• Missing information (again): And of course this poor excuse for interface design doesn’t even begin providing you the kind of information you actually need to make the decision you are supposed to make. So you have to decide whether to pick up a new item or not but you don’t actually see if you already own said item. When it is gear (which it mostly is) you can’t tell if it is better than you current gear or even if your characters can actually wear it. You can’t even see the new gear’s stats. But hey, you can make an arbitrary decision, right? You just have to live with the fact that it is probably the wrong one.

  • Unpolished underlying mechanics (again): Which brings me to the final question. Why? Why are we even having this screen? Why is there so much gear when all you get are just dull, linear improvements? Why, oh why is there a 150 item limit? Is it technology? Is the Xbox 360, one of the most powerful consoles of the new millennium not capable to process the bizarre quantum rocket science of saving more than 150 items in a game save? Must be. Oh wait, no. Almost every JRPG can do that since the invention of game saves back on the NES. So in that case it must be actually a deliberate feature of the game designers to realistically portray the inventory restrictions associated with interstellar travel. Along with other realistic concepts like “Omni-gel” and the fact that characters gain experience from idly waiting back on your ship.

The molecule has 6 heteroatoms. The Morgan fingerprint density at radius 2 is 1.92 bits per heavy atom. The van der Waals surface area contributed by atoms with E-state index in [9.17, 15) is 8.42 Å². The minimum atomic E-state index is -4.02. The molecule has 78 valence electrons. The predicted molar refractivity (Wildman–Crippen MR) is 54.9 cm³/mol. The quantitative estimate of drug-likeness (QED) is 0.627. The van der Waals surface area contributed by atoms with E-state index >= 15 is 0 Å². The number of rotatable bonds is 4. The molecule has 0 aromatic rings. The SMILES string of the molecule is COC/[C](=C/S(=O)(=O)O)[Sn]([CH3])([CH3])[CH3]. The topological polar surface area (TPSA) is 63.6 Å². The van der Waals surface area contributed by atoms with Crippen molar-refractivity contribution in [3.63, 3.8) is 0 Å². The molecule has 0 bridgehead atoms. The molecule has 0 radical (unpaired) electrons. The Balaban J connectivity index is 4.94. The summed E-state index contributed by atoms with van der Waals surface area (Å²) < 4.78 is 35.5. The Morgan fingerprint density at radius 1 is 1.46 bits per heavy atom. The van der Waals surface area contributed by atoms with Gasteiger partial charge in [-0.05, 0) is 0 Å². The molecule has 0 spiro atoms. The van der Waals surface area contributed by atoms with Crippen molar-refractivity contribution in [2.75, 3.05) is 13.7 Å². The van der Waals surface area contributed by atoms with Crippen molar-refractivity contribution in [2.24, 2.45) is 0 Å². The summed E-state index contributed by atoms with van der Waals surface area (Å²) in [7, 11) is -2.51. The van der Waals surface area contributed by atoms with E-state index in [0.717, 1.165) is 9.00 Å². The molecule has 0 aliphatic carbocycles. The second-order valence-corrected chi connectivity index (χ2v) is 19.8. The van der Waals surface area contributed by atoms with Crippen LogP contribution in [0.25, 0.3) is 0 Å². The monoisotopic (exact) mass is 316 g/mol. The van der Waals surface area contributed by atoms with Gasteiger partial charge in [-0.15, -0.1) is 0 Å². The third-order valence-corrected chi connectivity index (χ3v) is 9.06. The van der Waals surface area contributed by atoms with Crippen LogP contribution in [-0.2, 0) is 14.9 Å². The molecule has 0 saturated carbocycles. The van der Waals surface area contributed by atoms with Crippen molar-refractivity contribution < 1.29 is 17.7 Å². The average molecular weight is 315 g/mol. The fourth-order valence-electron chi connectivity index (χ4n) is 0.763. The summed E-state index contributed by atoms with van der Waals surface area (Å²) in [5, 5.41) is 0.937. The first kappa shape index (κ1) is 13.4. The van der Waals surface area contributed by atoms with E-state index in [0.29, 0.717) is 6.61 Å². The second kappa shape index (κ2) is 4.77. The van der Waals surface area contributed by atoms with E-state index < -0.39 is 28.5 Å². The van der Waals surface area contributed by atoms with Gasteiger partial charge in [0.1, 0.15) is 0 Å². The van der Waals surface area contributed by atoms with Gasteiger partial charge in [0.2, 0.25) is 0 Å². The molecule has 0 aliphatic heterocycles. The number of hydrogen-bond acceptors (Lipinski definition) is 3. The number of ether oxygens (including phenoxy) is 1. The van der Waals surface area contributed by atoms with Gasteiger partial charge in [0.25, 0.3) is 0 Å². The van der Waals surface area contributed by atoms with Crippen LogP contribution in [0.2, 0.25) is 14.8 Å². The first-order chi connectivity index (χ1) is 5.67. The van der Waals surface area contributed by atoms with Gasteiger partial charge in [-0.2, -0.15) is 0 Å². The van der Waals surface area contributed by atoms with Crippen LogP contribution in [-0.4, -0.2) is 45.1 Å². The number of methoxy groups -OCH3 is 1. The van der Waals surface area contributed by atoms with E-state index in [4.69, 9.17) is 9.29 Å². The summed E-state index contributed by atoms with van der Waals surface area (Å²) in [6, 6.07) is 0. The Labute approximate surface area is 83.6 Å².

Whatever the reason is, the result is a major game design flaw. One that, amplified bye the horrid interface, breaks the entire experience of managing your gear beyond repair.

End of part II

That’s it for now. I think after those stinkers we need a short break. I hope you join me the next time when I present to you the finale. We will be discussing the shortcomings of even the most loved parts of the interface like the galaxy map or the conversation menu. Until then, I encourage you to comment on the topics already discussed.

Note: This is part II of the Mass Effect: Massive Interface Fail trilogy.
Part I is here
Part III is here
The Mass Effect 2 follow-up is here

Krystian Majewski

Krystian Majewski was born in Warsaw and studied design at Köln International School of Design. Before, he was working on a mid-size console project for NEON Studios in Frankfurt. He helped establish a Master course in Game Design and Research at the Cologne Game Lab. Today he teaches Game Design at various institutions and develops independent games.

16 responses to “Mass Effect: Massive Interface Fail Part II”

  1. Yu-Chung Chen

    quick icon guess: the rightmost one should be… Vicotin?

    (will read your monster posts in detail later)

    1. Krystian Majewski

      Haha, making the screenshots I also thought about pills on that one. ^_^

      1. Kimari

        I thought it was experience since it was a large number….

  2. Krystian Majewski

    Hey Till! Nice to see you here. :-D

    It’s quite reassuring that I’m not the only person having the problems. So I’m not insane. Or we both are. Also funny that the PC version seems to have the same problems even though the interface does look very different. So it’s not just a lousy console port.